Wednesday, May 16, 2007

Story Jar - Bako National Park

copyright 2007 Elaine Hardman
Borneo. It’s a magical name, don’t you think? Makes a person picture monkeys flitting in the trees or hear screaming macaws and buzzing insects. It’s a lot like that. Sure Borneo has cities full of traffic and shopping malls but much of the island is wrapped in the myriad shades of green that cover the ground and block out the sky in an Asian jungle. Such a jungle is on the tiny island of Bako sheltering 150 species of birds and 23 mammals including the rare proboscis monkey.
Borneo has some rough roads, some barely detectable roads - really just paths over boulders and around trees but we covered the road to our long boat in a nicely air-conditioned car over a smoothly paved road. I can do this, I thought leaning back into the seat separated from steamy heat by a tinted window.
I was 99% comfortable. The problematic 1% was a large, painful blister on the ball of my right foot. We bought something called Dettol disinfectant (not sure if it was for scrubbing toilets or washing feet) and I soaked my foot in it in the hotel sink the night before as well as that morning. Now the raw area was covered with a blister patch and while I knew we would trek all day on the Island my plan was to hobble along and keep my foot dry.
The car brought us to the docks where the heat and humidity smacked us hard as soon as we opened the door but once the boat started moving it was great. The wind was refreshing and we sped across the South China Sea to Bako.
If a person gets into a boat from a dock and it’s all dry and tidy, who can fault said person for expecting to get out of the boat on a dry, tidy dock? Bako is a national park and people go there from all over the world but it seems they get there by taking off their shoes, rolling up their pants and walking over rocks and the occasional slimy bits of once-sea life. With misguided faith in my blister patch, I arrived on the island. When I brushed off the sand to put my socks back on, I realized that the blister patch had joined other bits of debris in the sea. I thought longingly of the Dettol on the hotel sink but pulled on my sock and went in search of monkeys.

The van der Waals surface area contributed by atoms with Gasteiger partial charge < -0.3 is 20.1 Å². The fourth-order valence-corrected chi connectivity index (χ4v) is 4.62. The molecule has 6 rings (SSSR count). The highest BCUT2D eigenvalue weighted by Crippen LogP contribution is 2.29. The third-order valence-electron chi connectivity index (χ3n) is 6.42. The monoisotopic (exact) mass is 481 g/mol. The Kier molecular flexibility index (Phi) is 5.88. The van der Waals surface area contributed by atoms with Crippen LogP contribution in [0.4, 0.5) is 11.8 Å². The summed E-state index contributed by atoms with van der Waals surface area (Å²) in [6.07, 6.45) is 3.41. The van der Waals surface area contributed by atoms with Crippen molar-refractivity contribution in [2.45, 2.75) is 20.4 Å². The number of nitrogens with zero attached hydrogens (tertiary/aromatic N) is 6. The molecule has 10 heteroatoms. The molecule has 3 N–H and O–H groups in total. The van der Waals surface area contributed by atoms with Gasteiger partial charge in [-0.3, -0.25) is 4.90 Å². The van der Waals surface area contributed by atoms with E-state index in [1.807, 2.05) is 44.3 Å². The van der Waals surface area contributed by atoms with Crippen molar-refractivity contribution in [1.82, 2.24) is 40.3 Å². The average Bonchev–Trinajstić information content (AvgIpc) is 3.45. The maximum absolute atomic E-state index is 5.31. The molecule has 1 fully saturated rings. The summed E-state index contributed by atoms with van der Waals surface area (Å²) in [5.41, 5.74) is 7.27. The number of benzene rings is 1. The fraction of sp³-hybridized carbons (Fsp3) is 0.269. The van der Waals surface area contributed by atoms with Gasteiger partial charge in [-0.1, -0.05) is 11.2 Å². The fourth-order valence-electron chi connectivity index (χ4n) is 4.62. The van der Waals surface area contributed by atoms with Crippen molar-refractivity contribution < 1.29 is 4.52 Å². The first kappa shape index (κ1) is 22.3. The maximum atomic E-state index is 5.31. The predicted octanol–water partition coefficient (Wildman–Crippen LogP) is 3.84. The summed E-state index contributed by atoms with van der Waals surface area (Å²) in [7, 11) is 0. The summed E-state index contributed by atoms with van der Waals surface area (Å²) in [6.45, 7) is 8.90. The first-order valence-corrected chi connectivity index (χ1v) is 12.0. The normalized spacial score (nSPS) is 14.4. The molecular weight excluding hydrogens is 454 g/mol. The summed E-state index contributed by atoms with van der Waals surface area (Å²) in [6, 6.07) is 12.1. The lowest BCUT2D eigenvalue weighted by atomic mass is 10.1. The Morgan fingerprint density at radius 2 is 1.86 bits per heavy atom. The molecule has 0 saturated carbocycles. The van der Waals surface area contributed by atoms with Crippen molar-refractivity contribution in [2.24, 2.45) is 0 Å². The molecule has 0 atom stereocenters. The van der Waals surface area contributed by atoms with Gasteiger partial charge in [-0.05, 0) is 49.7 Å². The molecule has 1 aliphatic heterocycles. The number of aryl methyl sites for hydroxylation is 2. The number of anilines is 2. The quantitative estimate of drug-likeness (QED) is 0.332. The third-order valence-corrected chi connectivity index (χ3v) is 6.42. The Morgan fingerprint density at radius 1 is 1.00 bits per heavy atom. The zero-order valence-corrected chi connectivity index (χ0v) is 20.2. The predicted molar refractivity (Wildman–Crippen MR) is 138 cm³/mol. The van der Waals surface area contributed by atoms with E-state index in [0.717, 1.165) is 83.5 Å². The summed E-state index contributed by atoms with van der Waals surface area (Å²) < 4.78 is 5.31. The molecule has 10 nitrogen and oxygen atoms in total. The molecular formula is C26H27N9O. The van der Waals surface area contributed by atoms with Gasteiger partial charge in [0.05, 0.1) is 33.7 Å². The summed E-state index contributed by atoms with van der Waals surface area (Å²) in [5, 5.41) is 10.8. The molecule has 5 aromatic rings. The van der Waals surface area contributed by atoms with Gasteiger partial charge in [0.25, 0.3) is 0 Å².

We chose the easiest trail, a predicted 3 hours out and back. It was a root covered trail – so steep at times we had to crawl. The rocks were wet and slick and it was hard to remember the primary jungle rule: no walking and gawking. (Combining the two sometimes resulted in tripping or stepping on someone or something, events that don’t always end well.)
We saw 3 proboscis monkeys and countless smaller monkeys. There were lizards and snakes on the trail and flowers and plants everywhere. We saw one of the rarest pitcher plants – only 26 known to exist at the time. We spent a little time watching a bearded pig. She had floppy pink lips that were remarkably capable of digging and she chewed the outer shell of a coconut as we might munch a carrot or bit of celery all of which means don’t get too close to a bearded pig.
During our hike, we sweated out gallons on that “easy” trail and wondered what the advanced trails might have been like. Resting afterwards, we drank water and a Gatorade-type thing called 100 Plus. We ate satay, fruit, rice noodles and unknown vegetables at the park’s restaurant and then strolled out on another trail where we heard voices. It was an odd conversation – two men talking but at the same time. We rounded the curve and found two guys sitting between boulders, each talking on a cell phone. So much for wilderness.
We, of course, had to kick off our shoes and wade to the boat to get back to the dock and that marvelously cool car. I expected my foot to be red and swollen the next morning but it wasn’t and that was even better than getting a ride in an air conditioned car.

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